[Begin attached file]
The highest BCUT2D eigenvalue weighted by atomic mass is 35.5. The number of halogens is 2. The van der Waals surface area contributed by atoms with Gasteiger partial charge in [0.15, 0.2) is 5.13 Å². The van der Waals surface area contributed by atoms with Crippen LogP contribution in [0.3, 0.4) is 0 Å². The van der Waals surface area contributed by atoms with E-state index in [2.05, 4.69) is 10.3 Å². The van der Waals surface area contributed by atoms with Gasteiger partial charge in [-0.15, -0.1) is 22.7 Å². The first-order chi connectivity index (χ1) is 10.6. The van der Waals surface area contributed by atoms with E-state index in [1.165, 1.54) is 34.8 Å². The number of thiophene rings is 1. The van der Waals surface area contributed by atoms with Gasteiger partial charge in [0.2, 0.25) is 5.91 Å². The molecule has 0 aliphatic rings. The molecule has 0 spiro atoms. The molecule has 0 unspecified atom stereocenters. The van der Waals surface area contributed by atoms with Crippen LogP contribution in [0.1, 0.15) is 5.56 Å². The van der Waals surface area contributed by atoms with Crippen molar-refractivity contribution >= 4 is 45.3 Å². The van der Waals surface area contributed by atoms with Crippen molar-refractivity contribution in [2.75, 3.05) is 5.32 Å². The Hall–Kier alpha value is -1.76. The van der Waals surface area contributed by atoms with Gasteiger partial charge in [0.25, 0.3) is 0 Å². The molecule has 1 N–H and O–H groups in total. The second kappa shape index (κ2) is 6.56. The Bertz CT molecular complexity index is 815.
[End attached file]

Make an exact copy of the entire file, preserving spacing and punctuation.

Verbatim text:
The highest BCUT2D eigenvalue weighted by atomic mass is 35.5. The number of halogens is 2. The van der Waals surface area contributed by atoms with Gasteiger partial charge in [0.15, 0.2) is 5.13 Å². The van der Waals surface area contributed by atoms with Crippen LogP contribution in [0.3, 0.4) is 0 Å². The van der Waals surface area contributed by atoms with E-state index in [2.05, 4.69) is 10.3 Å². The van der Waals surface area contributed by atoms with Gasteiger partial charge in [-0.15, -0.1) is 22.7 Å². The first-order chi connectivity index (χ1) is 10.6. The van der Waals surface area contributed by atoms with E-state index in [1.165, 1.54) is 34.8 Å². The number of thiophene rings is 1. The van der Waals surface area contributed by atoms with Gasteiger partial charge in [0.2, 0.25) is 5.91 Å². The molecule has 0 aliphatic rings. The molecule has 0 spiro atoms. The molecule has 0 unspecified atom stereocenters. The van der Waals surface area contributed by atoms with Crippen LogP contribution in [0.1, 0.15) is 5.56 Å². The van der Waals surface area contributed by atoms with Crippen molar-refractivity contribution >= 4 is 45.3 Å². The van der Waals surface area contributed by atoms with Crippen molar-refractivity contribution in [2.75, 3.05) is 5.32 Å². The Hall–Kier alpha value is -1.76. The van der Waals surface area contributed by atoms with Gasteiger partial charge in [0.25, 0.3) is 0 Å². The molecule has 1 N–H and O–H groups in total. The second kappa shape index (κ2) is 6.56. The Bertz CT molecular complexity index is 815.